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Saturday Night Live (Classic): "Shelley Duvall/Joan Armatrading"

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The Host: Well, friends we have reached the magical second-to-last week of the second season of Saturday Night Live, or as fancy-pants college types might call it, the season's penultimate episode. That's right, we are officially celebrating the twenty-second week of me trying, and failing, to say something trenchant and insightful about the original SNL. The host of today's episode is the willowy, mildly creepy Shelly Duvall. Fun fact: Gilda Radner was the original choice to play Olive Oyl in the big Popeye movie but Altman held out for Duvall. With that marginally interesting bit of trivia out of the way on with the show! The Good: How often does Saturday Night Live save the very best skit for last? Not very often, I reckon. But that was the case today. The show went out on a high note with a beautifully observed, character-based skit where a wonderfully-in-his element Aykroyd plays a harried husband and father-to-be who has sublimated all of his pent-up desire and frustration into transforming his van into the sweetest little pussy wagon on four wheels. In just one of the skits indelible turns of phrase, Aykroyd argues that "A van is a house on wheels" and protests that "That plush chamber is the closest I'm going to come in this or any other lifetime to a movable fur house."

Who wouldn't want to live in a movable fur house? Only a dirty stinking Nazi robot Commie, that's who. Duvall co-stars as Aykroyd's long-suffering, pregnant wife, a working-class day-dreamer whose aspirations are antithetical to those of her gearhead husband but just as poignantly banal: all she wants out of life is to go to the movies once in a while and pick up the "original soundtrack album" of A Star Is Born, much to the chagrin of her husband, who grouses "I hate Barbra Streisand. She's got the hair of a lunatic." This is funny because it's true. Seriously, she was rocking quite the Jewfro back in the day.


The skit has the glorious economy and sneaky depth of a great short story. It condenses years of quiet desperation and mundane sadness into four or five moving and funny minutes of television. It's filled with telling details and memorable lines, like when Aykroyd enthuses that he loves putting in air conditioning because "You get to use twelve different kinds of wrenches." Only for the Aykroyds of the world would that be a turn-on. It's obvious that Aykroyd invested a lot of himself into the character. Oh, if only the rest of the show were as strong, or as soulful. But today's episode was a quintessential mixed bag featuring the good, the bad and plenty in between. And the return of Chevy Chase. But only as an audience member. Today he was the subject of the wacky audience caption, but the caption in question ("Used to be on the show") was less "funny"" or "zany" than "accurate" and "descriptive"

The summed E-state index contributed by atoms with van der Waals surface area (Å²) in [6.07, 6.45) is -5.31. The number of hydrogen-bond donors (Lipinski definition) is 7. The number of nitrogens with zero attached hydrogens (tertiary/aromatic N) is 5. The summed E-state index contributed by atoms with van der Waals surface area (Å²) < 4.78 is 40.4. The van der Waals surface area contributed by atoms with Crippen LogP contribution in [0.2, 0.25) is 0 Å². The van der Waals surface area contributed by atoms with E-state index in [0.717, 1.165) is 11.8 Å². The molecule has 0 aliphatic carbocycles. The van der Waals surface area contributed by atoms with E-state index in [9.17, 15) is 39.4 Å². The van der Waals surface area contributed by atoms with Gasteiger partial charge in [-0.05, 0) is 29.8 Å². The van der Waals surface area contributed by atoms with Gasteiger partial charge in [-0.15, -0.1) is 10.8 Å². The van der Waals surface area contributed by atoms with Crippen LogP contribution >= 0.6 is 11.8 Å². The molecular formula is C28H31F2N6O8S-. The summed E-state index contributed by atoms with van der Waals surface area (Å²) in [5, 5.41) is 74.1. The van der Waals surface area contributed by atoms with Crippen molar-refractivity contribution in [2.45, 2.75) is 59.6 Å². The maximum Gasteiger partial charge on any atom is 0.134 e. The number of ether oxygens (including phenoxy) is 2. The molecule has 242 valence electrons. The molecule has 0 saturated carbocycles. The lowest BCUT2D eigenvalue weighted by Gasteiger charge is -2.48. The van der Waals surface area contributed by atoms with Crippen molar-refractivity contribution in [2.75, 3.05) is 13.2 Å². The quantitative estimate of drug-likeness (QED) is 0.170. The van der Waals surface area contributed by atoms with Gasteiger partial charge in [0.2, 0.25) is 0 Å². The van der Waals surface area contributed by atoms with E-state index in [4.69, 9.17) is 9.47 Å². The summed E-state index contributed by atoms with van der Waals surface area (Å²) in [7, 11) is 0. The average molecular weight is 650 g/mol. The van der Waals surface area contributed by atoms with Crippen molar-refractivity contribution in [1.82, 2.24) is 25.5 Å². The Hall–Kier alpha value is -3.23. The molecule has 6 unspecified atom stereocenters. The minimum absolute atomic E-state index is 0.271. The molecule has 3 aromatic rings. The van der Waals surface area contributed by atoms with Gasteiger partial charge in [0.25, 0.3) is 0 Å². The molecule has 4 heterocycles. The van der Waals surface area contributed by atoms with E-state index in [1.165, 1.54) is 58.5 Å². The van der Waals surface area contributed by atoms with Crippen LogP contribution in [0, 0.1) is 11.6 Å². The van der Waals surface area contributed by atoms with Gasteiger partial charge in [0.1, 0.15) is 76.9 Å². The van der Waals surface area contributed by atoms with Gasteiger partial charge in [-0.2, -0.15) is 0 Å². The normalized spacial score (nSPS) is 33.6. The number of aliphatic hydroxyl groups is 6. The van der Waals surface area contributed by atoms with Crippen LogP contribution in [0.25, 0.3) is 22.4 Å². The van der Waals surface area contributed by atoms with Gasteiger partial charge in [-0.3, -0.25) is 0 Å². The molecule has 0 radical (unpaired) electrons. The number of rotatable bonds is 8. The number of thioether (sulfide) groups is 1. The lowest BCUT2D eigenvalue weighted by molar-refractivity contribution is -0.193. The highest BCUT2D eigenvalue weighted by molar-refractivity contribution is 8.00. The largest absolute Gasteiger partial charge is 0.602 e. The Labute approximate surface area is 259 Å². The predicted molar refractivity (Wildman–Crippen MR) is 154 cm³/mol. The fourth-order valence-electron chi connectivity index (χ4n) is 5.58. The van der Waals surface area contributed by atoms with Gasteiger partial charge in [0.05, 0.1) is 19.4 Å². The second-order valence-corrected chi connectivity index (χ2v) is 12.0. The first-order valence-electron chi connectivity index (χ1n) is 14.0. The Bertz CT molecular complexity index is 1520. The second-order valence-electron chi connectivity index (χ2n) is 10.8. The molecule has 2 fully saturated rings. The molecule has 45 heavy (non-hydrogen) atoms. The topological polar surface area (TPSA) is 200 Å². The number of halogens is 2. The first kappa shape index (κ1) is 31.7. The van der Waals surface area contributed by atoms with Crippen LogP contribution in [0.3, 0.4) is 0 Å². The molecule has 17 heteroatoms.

My second favorite sketch was a gloriously silly bit in which Aykroyd leads a band of costumed criminals in a bank robbery that begins to go horribly awry when people start criticizing his admittedly half-assed bug costume. The sketch shared a gleeful absurdist streak with a deadpan short film by newcomer Sharon Sacks that explored the wedding ritual with surreal relish and boasted a cameo from a young Spalding Gray. Other than that the show was full of skits that appeared promising but were undone by half-assed execution.


The Bad: The nadir of today's episode was a wafer-thin sketch predicated on the premise that Ricardo Montalban, Cesar Romero and Fernando Lamas are so similar that even they can't tell each other apart! This leads to several minutes of repeating the same joke over and over and over and over and over and over again as they try to figure out who's who, what's what and what ever happened to quality control. My guess: it went out the window the moment Lorne Michaels announced his intention to do ninety minutes of original comedy and music every week.

Lots of sketches started out promisingly but petered out quickly, like an Elvis parody in which the King tries his hand at Shakespeare and a girls group song that rumbled like a Bruce Springsteen anthem or a Phil Spector golden oldie but came up short in the yucks department. Speaking of unfunny, a sketch depicting Moonies as lurching, dead-eyed zombies stretched a very thin premise far beyond its breaking point.


Final Judgment: The Saturday Night Live second season blog ends next week and I can't say I'm terribly sad about that. It's been fun but it's also been a little exhausting. From the very start Saturday Night Live had been hit or miss but there's always been something that keeps me coming back for more, though I understand why others are less indulgent. Grade: B- Stray Observations– –Hey, I'm doing the rightly notorious, not to mention craptastic, John Belushi biopic Wired for My Year Of Flops next week. Catch the excitement! Look for it on Wednesday. –I'm reading Steve Martin's Born Standing Up, possibly for Silly Li'l Show-Biz Book Club, possibly not, and really digging it, though the Saturday Night Live content so far is fairly marginal –I'm still planning on doing Saturday Night Live season three for TV Club, but I'm probably going to take a few weeks off before re-entering the fray –I'm also still planning on doing SCTV for TV Club Classic. Look for the first entry next week (I know that's what I said last time but I mean it this time)

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